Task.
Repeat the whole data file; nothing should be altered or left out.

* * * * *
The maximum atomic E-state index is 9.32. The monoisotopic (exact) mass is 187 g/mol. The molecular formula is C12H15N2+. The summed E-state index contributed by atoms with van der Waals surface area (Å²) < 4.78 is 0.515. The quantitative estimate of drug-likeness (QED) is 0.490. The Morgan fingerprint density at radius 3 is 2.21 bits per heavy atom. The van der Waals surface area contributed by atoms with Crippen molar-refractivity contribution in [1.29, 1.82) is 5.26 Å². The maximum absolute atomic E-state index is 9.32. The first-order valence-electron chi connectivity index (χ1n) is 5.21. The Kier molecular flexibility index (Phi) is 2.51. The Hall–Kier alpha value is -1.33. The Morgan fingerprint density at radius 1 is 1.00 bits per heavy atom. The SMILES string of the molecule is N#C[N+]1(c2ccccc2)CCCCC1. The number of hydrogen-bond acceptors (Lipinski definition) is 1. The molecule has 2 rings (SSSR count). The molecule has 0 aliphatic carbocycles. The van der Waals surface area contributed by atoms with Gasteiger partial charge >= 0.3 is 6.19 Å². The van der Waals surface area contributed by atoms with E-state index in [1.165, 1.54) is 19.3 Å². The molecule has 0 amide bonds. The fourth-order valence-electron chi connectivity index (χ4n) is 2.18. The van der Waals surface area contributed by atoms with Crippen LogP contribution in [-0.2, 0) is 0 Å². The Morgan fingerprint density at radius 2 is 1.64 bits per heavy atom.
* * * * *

The maximum atomic E-state index is 9.32. The monoisotopic (exact) mass is 187 g/mol. The molecular formula is C12H15N2+. The summed E-state index contributed by atoms with van der Waals surface area (Å²) < 4.78 is 0.515. The quantitative estimate of drug-likeness (QED) is 0.490. The Morgan fingerprint density at radius 3 is 2.21 bits per heavy atom. The van der Waals surface area contributed by atoms with Crippen molar-refractivity contribution in [1.29, 1.82) is 5.26 Å². The maximum absolute atomic E-state index is 9.32. The first-order valence-electron chi connectivity index (χ1n) is 5.21. The Kier molecular flexibility index (Phi) is 2.51. The Hall–Kier alpha value is -1.33. The Morgan fingerprint density at radius 1 is 1.00 bits per heavy atom. The SMILES string of the molecule is N#C[N+]1(c2ccccc2)CCCCC1. The number of hydrogen-bond acceptors (Lipinski definition) is 1. The molecule has 2 rings (SSSR count). The molecule has 0 aliphatic carbocycles. The van der Waals surface area contributed by atoms with Gasteiger partial charge >= 0.3 is 6.19 Å². The van der Waals surface area contributed by atoms with E-state index in [1.165, 1.54) is 19.3 Å². The molecule has 0 amide bonds. The fourth-order valence-electron chi connectivity index (χ4n) is 2.18. The van der Waals surface area contributed by atoms with Crippen LogP contribution in [-0.2, 0) is 0 Å². The Morgan fingerprint density at radius 2 is 1.64 bits per heavy atom.